...Turkish and Greek naval forces were alerted and warships of both countries, both NATO members, sailed to the islets. During the crisis, at the night of 28th of January, Greek special forces landed on the east islet without being spotted by the nearby Turkish ships. On 31 of January, at 01:40 Turkish special forces landed on the west islet escalating the tensions, and a Greek helicopter took off at 05:30 from the Greek frigate "Navarino" for reconnaissance. During the mission it crashed over the islets (some speculating due to Turkish fire), but this was concealed by both states[2] to prevent further escalation.

Aegean dispute - Wikipedia, the free encyclopedia

The resulting stalemate between both sides over process was partially changed after 1999, when the European summit of Helsinki opened up a path towards Turkey's accession to the EU. In the summit agreement, Turkey accepted an obligation to solve its bilateral disputes with Greece before actual accession talks would start.


*Lunatic*, n.
One whose delusions are out of fashion.
by DoDo on Mon Sep 1st, 2008 at 06:56:37 AM EST
[ Parent ]
I don't normally send Letters to the Sunday Business Post because it is relatively small circulation and they always want to know whether you have sent the letter to anyone else - in which case they reject letter out of hand.

However you may want to make the points above in a response to the letter above.  Something on the lines of the following:

Imelda Kearney (Letters, 31 Aug) writes that "The politics of the EU belong in the 19th century".... "Since most of these (European) countries belong to Nato, it is inconceivable that war could take place"...and ""In the unlikely event of a conflict in Europe, the UN is there to prevent war".

She may not be aware that NATO allies do make war against each other - as in the 1974 war between Greece and Turkey over Cyprus - and the UN generally only steps in in peace keeping mode after war has broken out and the initial war aims have been achieved.  In any case, the UN will always defer to a regional body such as the EU or NATO if a conflict breaks out between members.  The EU has made a resolution of the Cyprus issue a pre-condition of any negotiations regarding Turkish accession.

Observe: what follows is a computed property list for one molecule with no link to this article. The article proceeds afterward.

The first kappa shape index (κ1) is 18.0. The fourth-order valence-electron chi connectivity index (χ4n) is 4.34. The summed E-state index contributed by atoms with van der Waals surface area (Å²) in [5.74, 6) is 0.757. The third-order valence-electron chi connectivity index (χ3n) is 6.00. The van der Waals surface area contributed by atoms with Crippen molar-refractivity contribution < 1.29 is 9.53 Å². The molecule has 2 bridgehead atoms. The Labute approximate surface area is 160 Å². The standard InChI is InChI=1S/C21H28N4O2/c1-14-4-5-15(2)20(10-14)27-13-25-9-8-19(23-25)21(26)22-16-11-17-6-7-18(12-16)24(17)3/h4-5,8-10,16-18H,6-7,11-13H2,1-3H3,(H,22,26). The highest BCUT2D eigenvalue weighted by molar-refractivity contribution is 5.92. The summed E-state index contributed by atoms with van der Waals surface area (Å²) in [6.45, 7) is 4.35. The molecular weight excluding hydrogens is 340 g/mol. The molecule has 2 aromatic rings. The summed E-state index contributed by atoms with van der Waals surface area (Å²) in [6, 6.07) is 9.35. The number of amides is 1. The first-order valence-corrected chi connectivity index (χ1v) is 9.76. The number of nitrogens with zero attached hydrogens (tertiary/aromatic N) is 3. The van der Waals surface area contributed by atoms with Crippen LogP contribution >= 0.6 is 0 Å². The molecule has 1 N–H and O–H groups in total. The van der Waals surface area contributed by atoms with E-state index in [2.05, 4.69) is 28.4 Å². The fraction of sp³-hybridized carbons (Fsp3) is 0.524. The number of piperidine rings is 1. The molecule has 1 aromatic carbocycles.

Thus, far from the politics of the EU being so 19th.  Century as she states, it is the EU which prevents us from going back to the 19th and first half of the 20th. century.



Vote McCain for war without gain
by Frank Schnittger (mail Frankschnittger at hot male dotty communists) on Mon Sep 1st, 2008 at 08:31:34 AM EST
[ Parent ]
Forgot this when I got home. I'll put together something now.

*Lunatic*, n.
One whose delusions are out of fashion.
by DoDo on Mon Sep 1st, 2008 at 03:27:51 PM EST
[ Parent ]
O-kkkay, here is the draft, criticism (especially of language) welcome.

Imelda Kearney (Letters, 31 Aug) seeks to deny the peace-establishing role of the EU with the outlandish claim that since most EU members "belong to Nato, it is inconceivable that war could take place".

She may not be aware of the recent history of Turkish-Greek conflicts.

NATO not only failed to prevent the escalation of the Cyprus conflict, but when Turkey invaded the island in 1974,  Greece left NATO's military side for seven years. In the dispute over borders in the Aegean Sea, it happened that armed units of two NATO members faced off directly (for example in 1995 on Imia/Kardak).

De-escalating - not solving - open conflict was less NATO's feat, more that of US superpower diplomacy (as evidenced by the counsel of the 14 August 1974 Sonnenfeldt memo to Kissinger). What finally reduced military tension was, incidentally, the EU opening the way for Turkey to apply for membership: the solution of mayor festering conflicts is a prerequisite for Turkey's final success on that road.